June 2006
Volume 6, Issue 6
Free
Vision Sciences Society Annual Meeting Abstract  |   June 2006
Using multifocal VEPs to extract retinotopic sources of activity
Author Affiliations
  • Justin Ales
    Vision Science Graduate Group, School of Optometry, UC Berkeley, CA
  • Sangita Dandekar
    Vision Science Graduate Group, School of Optometry, UC Berkeley, CA
  • Thom Carney
    Vision Science Graduate Group, School of Optometry, UC Berkeley, CA, and Neurometrics Institute, Oakland CA
  • Stanley A. Klein
    Vision Science Graduate Group, School of Optometry, UC Berkeley, CA
Journal of Vision June 2006, Vol.6, 1094. doi:10.1167/6.6.1094
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      Justin Ales, Sangita Dandekar, Thom Carney, Stanley A. Klein; Using multifocal VEPs to extract retinotopic sources of activity. Journal of Vision 2006;6(6):1094. doi: 10.1167/6.6.1094.

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      © ARVO (1962-2015); The Authors (2016-present)

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Abstract

We used multifocal VEPs to investigate retinotopically organized visual areas by localizing the sources of activation elicited from a high density multifocal stimulus. The VEP stimuli consisted of a dartboard pattern containing 192 checkerboard patches. The patches were arranged in 8 cortically scaled rings of 24 patches each. The stimulus extended from .5 to 8.5 degrees of eccentricity. Each patch was modulated according to a binary m-sequence and was scaled to activate about 15 mm2 of primary cortex. Each subject viewed the stimulus wearing a cap with 96 recording electrodes. The evoked scalp topographies were consistent with the known general configuration of early visual areas. We then decomposed the data using singular value decomposition. The first two temporal components accounted for 80% of the variance. However, the components extracted by singular value decomposition do not necessarily correspond to physiological sources of activity. In order to find plausible sources we explored the space spanned by these components by taking linear combinations. We then used various source localization algorithms on each of these combinations, including cortically constrained methods. We also devised a source localization procedure that constrained sources to follow the known retinotopic layout of our stimulus. We compared the sources from each algorithm with standard fMRI retinotopic mapping data from the same subjects. When the proper components were chosen we found an agreement between the EEG and the fMRI. This demonstrates that EEG in combination with fMRI can be used to find fast temporal information from early visual areas.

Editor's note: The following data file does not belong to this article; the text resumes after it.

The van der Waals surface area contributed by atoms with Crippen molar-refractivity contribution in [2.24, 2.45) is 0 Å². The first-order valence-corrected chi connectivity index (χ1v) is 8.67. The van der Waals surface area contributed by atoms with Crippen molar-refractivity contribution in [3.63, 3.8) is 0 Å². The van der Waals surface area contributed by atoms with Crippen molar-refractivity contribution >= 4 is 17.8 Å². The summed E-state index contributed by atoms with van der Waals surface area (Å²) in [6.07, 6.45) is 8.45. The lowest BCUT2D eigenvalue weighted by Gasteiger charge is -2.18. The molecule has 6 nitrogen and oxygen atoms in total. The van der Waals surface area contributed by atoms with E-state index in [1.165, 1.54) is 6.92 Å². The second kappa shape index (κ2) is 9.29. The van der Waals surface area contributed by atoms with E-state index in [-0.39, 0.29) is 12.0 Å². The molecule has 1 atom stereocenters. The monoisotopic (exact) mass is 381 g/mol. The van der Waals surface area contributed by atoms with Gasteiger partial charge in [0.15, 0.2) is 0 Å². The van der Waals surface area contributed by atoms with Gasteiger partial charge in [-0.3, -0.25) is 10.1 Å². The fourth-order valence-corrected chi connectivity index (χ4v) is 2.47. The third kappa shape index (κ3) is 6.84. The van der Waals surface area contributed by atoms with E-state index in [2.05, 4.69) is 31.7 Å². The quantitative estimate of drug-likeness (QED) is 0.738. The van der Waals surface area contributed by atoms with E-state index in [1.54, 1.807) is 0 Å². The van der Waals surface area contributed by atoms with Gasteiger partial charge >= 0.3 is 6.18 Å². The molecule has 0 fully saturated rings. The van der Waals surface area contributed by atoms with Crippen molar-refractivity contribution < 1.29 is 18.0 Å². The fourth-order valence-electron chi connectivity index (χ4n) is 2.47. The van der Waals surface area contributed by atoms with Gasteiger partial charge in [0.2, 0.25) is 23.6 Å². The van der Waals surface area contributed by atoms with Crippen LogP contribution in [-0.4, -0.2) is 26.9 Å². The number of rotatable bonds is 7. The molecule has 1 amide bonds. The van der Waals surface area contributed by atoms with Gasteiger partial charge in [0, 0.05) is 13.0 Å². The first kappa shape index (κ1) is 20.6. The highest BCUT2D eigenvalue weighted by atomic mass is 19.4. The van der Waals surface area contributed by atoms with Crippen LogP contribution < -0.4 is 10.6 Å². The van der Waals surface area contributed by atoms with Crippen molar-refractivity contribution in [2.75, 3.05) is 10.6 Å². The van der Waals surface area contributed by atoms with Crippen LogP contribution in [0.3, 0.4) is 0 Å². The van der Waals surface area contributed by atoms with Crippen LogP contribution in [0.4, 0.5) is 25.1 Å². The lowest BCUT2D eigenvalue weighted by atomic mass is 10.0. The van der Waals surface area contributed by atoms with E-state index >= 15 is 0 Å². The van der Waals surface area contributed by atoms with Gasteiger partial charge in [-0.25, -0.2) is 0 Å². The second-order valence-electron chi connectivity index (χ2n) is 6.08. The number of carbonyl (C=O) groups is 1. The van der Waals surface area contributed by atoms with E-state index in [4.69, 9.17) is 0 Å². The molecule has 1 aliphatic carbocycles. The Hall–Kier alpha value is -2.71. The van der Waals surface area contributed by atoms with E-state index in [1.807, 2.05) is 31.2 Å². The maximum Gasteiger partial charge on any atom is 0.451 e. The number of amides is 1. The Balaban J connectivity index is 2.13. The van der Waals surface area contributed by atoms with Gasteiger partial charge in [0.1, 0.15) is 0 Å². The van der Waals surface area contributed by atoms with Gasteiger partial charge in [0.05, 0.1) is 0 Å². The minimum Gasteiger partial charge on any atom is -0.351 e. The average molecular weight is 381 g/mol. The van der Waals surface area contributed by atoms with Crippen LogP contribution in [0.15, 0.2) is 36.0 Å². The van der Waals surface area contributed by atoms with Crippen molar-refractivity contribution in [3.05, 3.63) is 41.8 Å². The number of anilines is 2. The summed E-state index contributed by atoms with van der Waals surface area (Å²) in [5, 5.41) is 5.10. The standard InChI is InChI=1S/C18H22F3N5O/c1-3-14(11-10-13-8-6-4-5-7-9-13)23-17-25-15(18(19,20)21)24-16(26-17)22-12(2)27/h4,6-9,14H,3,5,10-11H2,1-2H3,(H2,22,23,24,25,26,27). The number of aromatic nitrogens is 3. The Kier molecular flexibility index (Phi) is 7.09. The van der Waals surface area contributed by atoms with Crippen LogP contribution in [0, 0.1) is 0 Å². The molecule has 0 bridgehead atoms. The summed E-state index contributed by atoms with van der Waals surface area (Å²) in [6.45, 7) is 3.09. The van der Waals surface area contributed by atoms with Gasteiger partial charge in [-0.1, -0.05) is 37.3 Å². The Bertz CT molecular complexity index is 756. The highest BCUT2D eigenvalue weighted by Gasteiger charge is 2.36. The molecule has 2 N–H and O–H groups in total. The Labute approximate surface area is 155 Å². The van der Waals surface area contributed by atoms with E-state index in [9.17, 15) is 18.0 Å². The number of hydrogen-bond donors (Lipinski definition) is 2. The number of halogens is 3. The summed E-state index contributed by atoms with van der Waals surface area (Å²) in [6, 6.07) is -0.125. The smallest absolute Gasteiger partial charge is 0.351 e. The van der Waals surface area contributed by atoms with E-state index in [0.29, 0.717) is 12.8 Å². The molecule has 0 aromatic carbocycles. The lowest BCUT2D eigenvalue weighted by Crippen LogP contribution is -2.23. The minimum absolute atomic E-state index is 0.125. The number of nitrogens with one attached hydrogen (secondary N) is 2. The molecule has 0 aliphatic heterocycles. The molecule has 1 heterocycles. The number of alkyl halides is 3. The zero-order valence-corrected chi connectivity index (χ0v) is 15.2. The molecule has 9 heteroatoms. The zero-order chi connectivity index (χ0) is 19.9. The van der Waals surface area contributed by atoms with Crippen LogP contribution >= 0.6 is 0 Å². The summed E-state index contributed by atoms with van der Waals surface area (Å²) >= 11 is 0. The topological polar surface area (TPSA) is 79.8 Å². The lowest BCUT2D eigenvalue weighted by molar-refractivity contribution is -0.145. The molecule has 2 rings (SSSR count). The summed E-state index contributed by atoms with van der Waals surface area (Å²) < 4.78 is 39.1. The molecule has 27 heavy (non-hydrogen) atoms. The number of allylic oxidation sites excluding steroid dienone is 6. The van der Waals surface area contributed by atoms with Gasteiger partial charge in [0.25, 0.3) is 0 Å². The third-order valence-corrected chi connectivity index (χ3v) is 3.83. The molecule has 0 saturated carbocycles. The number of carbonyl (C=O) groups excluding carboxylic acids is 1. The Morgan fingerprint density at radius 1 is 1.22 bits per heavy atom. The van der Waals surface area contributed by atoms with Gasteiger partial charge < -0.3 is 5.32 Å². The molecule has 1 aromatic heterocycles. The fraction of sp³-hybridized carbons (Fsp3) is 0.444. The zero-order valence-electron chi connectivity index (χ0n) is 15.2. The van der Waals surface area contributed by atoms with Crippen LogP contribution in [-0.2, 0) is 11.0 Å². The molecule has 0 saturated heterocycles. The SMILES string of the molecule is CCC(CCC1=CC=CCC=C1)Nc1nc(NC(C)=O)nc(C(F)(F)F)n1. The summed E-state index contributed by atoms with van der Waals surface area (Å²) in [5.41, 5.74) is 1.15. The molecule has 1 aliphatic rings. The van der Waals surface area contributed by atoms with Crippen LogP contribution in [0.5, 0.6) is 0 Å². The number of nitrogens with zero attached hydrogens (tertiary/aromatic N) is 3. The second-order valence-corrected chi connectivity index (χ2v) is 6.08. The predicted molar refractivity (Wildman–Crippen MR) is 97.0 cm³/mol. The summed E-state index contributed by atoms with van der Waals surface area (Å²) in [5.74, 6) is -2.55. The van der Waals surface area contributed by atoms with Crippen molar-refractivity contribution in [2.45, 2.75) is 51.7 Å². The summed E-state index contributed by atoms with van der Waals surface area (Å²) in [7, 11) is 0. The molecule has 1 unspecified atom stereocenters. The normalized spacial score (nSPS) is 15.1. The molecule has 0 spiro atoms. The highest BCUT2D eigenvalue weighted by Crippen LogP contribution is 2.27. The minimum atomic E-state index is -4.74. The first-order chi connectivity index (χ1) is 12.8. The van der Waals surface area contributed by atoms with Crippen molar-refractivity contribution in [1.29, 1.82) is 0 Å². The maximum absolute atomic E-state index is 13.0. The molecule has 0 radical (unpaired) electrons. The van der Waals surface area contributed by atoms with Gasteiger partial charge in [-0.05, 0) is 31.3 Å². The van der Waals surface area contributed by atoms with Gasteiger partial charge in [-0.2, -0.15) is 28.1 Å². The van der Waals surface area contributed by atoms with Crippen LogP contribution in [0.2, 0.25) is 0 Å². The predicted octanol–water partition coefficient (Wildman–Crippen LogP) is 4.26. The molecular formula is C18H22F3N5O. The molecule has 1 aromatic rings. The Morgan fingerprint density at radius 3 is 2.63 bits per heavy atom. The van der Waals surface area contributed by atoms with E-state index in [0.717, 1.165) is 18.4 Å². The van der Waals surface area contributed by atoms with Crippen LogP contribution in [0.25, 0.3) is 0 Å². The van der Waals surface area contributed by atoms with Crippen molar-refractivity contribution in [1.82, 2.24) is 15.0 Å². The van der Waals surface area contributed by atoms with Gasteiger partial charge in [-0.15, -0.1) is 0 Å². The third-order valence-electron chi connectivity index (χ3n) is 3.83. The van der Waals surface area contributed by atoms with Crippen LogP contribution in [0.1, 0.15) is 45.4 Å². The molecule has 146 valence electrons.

Ales, J. Dandekar, S. Carney, T. Klein, S. A. (2006). Using multifocal VEPs to extract retinotopic sources of activity [Abstract]. Journal of Vision, 6(6):1094, 1094a, http://journalofvision.org/6/6/1094/, doi:10.1167/6.6.1094. [CrossRef]
Footnotes
 NIH EY015825, NIH T32 EY07
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